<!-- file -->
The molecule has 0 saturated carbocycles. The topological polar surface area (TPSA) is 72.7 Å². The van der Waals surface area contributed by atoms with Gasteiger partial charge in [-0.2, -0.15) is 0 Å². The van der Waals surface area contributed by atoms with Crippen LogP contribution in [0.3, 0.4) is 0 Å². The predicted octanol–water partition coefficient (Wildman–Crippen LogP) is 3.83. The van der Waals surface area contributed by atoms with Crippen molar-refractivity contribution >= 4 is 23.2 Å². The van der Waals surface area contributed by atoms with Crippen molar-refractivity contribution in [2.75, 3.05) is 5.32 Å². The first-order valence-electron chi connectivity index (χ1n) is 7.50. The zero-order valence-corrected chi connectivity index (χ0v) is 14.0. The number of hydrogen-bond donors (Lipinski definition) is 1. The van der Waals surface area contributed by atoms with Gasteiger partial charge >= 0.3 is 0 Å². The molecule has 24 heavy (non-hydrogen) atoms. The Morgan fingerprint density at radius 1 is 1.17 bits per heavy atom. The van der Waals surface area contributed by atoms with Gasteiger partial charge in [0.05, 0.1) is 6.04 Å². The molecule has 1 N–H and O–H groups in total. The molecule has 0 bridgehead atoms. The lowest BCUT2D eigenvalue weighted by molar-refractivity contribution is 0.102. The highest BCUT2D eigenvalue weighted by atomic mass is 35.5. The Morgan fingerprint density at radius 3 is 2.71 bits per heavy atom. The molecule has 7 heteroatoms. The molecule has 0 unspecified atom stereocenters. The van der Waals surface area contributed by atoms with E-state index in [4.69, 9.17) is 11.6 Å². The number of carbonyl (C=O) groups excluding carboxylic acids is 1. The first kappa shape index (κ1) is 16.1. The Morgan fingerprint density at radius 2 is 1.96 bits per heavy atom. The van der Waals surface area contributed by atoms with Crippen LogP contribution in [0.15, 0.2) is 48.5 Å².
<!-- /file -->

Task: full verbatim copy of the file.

The molecule has 0 saturated carbocycles. The topological polar surface area (TPSA) is 72.7 Å². The van der Waals surface area contributed by atoms with Gasteiger partial charge in [-0.2, -0.15) is 0 Å². The van der Waals surface area contributed by atoms with Crippen LogP contribution in [0.3, 0.4) is 0 Å². The predicted octanol–water partition coefficient (Wildman–Crippen LogP) is 3.83. The van der Waals surface area contributed by atoms with Crippen molar-refractivity contribution >= 4 is 23.2 Å². The van der Waals surface area contributed by atoms with Crippen molar-refractivity contribution in [2.75, 3.05) is 5.32 Å². The first-order valence-electron chi connectivity index (χ1n) is 7.50. The zero-order valence-corrected chi connectivity index (χ0v) is 14.0. The number of hydrogen-bond donors (Lipinski definition) is 1. The van der Waals surface area contributed by atoms with Gasteiger partial charge >= 0.3 is 0 Å². The molecule has 24 heavy (non-hydrogen) atoms. The Morgan fingerprint density at radius 1 is 1.17 bits per heavy atom. The van der Waals surface area contributed by atoms with Gasteiger partial charge in [0.05, 0.1) is 6.04 Å². The molecule has 1 N–H and O–H groups in total. The molecule has 0 bridgehead atoms. The lowest BCUT2D eigenvalue weighted by molar-refractivity contribution is 0.102. The highest BCUT2D eigenvalue weighted by atomic mass is 35.5. The Morgan fingerprint density at radius 3 is 2.71 bits per heavy atom. The molecule has 7 heteroatoms. The molecule has 0 unspecified atom stereocenters. The van der Waals surface area contributed by atoms with E-state index in [4.69, 9.17) is 11.6 Å². The number of carbonyl (C=O) groups excluding carboxylic acids is 1. The first kappa shape index (κ1) is 16.1. The Morgan fingerprint density at radius 2 is 1.96 bits per heavy atom. The van der Waals surface area contributed by atoms with Crippen LogP contribution in [0.15, 0.2) is 48.5 Å².